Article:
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Articles by J. C Molinero
Total Records ( 2 ) for J. C Molinero
  J Javidpour , J. C Molinero , A Lehmann , T Hansen and U. Sommer

The sudden occurrence of the ctenophore Mnemiopsis leidyi has been reported recently from different regions of the Baltic Sea and it has been suggested that the species has invaded the whole basin. Here we provide the first set of quantitative data of seasonal diet composition and life history traits of M. leidyi and its predatory role in the pelagic ecosystem of the Western Baltic Sea. The size structure of the species appeared to be dominated by small size classes and only a few adults were as large as those reported in the native region of the species and in other invaded areas. We show that the species has a high preference for small-sized and slow swimming prey, mainly during the winter low temperature period. Barnacle nauplii appeared to be the main source of carbon for the over-wintering population of M. leidyi. A preference for copepods was only found during August when these prey contributed up to 20% of the gut composition. In summer, planula larvae of the jellyfish Aurelia aurita were the most abundant prey in the gut content (feeding rate of 621 ind. ctenophore–1day–1). We further found that at highest densities of the species, in summer, a significant predation on its larvae occurs, this being the major carbon source of adults. Overall, these results are discussed in the context of trade-offs M. leidyi faces in the new environment and adverse environmental conditions, which are likely forcing the species toward reduced sizes and also probably reducing its potential predatory impact in the Baltic Sea.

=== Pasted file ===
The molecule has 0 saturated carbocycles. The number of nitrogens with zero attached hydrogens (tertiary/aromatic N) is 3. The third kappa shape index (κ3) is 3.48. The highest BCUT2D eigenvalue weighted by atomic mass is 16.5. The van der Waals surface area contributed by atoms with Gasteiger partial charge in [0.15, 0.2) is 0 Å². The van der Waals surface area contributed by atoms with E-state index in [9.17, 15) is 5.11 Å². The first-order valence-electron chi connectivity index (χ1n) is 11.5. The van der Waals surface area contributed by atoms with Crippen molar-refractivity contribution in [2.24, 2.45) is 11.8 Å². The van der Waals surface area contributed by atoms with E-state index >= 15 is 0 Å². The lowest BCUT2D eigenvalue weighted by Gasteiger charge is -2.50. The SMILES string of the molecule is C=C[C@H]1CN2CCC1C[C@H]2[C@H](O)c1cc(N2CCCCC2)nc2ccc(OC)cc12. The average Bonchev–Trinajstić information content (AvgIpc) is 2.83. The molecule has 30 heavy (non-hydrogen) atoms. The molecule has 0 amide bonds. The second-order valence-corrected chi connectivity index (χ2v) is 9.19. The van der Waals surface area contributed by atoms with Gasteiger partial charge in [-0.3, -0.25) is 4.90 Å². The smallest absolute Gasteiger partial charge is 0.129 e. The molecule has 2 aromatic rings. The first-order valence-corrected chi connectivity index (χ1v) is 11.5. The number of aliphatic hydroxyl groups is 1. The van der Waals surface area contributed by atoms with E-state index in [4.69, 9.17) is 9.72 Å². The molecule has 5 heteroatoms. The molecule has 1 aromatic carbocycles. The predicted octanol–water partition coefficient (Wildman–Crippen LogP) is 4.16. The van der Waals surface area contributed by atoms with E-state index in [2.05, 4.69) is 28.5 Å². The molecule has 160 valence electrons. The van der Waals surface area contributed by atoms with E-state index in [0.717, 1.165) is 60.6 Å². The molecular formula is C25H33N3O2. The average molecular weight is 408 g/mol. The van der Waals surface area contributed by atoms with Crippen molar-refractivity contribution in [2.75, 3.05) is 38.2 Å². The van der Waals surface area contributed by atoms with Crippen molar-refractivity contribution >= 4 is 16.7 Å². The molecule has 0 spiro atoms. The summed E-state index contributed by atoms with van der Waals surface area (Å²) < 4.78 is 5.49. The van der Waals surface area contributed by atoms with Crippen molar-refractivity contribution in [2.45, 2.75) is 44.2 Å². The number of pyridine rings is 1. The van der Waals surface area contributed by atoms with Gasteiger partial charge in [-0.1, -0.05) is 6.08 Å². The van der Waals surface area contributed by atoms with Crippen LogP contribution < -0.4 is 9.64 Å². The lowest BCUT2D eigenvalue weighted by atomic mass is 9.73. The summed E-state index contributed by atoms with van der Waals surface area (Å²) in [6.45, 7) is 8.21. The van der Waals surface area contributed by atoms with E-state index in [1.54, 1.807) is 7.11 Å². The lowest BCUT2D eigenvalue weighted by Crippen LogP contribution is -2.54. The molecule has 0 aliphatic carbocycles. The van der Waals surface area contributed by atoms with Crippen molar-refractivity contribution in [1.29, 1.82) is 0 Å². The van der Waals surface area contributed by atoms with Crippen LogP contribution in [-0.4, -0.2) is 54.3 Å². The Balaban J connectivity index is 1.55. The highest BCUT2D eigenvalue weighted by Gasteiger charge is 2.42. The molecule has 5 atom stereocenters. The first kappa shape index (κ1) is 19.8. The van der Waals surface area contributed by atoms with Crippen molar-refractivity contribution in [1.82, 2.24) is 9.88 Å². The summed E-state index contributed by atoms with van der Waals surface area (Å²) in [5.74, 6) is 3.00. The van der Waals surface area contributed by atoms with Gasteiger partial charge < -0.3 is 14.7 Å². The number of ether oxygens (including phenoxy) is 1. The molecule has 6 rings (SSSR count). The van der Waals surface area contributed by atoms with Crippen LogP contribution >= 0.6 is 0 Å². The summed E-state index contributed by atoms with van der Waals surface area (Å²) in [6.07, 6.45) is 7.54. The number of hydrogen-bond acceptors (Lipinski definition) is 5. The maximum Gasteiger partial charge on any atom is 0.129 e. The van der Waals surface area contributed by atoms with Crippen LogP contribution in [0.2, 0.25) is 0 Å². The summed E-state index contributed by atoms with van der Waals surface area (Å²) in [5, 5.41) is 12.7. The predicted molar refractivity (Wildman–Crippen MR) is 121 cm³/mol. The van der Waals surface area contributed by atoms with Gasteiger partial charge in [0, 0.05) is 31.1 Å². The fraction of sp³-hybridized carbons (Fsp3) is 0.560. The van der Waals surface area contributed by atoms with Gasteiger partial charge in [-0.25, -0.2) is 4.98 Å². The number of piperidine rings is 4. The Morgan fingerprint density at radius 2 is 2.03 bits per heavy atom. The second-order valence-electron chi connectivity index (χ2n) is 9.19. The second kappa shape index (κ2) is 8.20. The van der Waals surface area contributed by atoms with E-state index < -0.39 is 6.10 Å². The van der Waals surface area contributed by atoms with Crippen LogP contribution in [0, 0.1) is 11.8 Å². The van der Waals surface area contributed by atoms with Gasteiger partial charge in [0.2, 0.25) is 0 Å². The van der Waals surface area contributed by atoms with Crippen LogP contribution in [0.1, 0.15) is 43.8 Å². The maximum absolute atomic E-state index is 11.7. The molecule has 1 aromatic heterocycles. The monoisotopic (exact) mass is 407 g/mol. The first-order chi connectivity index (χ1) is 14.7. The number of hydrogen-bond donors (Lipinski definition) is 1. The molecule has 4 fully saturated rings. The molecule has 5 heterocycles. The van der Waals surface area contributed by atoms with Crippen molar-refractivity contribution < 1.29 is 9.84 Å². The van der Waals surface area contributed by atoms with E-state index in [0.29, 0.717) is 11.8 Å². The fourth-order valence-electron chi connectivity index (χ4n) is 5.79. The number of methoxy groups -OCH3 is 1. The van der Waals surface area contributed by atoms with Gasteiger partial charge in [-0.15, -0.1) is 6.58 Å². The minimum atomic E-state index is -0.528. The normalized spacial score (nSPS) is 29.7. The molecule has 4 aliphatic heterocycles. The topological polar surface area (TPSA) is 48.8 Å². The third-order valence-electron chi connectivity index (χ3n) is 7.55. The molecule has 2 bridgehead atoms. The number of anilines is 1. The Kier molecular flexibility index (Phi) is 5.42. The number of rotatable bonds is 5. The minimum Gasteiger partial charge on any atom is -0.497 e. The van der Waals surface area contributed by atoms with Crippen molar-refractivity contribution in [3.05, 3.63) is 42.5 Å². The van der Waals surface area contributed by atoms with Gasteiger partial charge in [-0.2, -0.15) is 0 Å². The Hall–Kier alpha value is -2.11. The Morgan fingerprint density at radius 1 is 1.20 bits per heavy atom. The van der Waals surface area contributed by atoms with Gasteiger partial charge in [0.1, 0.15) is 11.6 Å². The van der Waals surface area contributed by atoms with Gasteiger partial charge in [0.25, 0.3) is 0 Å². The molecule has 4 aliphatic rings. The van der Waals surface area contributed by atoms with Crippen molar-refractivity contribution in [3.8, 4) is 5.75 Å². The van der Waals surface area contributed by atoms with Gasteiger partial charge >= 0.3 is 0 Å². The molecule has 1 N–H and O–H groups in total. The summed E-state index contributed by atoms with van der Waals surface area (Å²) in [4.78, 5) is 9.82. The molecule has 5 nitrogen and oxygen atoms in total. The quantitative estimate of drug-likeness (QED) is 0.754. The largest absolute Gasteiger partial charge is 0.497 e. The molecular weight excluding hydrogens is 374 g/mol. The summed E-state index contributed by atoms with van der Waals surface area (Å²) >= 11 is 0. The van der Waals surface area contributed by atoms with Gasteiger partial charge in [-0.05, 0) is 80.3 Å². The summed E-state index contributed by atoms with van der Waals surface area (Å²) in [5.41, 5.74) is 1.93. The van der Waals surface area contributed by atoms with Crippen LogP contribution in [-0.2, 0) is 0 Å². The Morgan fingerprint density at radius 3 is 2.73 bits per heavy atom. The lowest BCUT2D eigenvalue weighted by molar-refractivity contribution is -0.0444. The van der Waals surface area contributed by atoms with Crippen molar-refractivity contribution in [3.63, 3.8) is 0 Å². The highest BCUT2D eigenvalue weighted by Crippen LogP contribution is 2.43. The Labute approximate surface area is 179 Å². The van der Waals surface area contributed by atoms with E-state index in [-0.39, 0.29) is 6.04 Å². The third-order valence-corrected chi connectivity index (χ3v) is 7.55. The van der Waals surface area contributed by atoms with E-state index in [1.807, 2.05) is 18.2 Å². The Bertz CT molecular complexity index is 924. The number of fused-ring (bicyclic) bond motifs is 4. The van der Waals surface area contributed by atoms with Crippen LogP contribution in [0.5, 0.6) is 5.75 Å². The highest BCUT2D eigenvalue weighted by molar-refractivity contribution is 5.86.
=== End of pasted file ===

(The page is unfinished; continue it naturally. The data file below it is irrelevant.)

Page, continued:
O Anneville , J. C Molinero , S Souissi and D. Gerdeaux

Seasonal and interannual dynamics of cladoceran species were analyzed during the period 1995–2003 in two deep peri-alpine lakes morphologically different but subjected to similar regional climatic forcing. The seasonal succession of cladoceran species was characterized and the impact of extreme climatic events on the annual pattern of species succession was assessed. Using a multivariate method, we show that the cladoceran species display marked seasonality patterns that differed in the two lakes. The differences observed between the lakes were driven by their trophic state, the plankton species composition and the abundance of predators. We show that the sensitivity of the annual pattern of species succession to extreme weather changes, illustrated by the 2003 heat wave, differs markedly in these two lakes. In Lake Annecy, the annual pattern of cladoceran succession observed in 2003 is not different from the one usually observed. In contrast, in Lake Geneva, the annual pattern recorded in 2003 is unusual and characterized by the maintenance of herbivorous cladocera during summer. These findings underline the need to consider the morphology of lakes and trophic state in the assessment of ecological responses to global warming. Our results contribute to the debate about the predictability of the impacts of climate change on aquatic ecosystems, and their extrapolation from one site to another.

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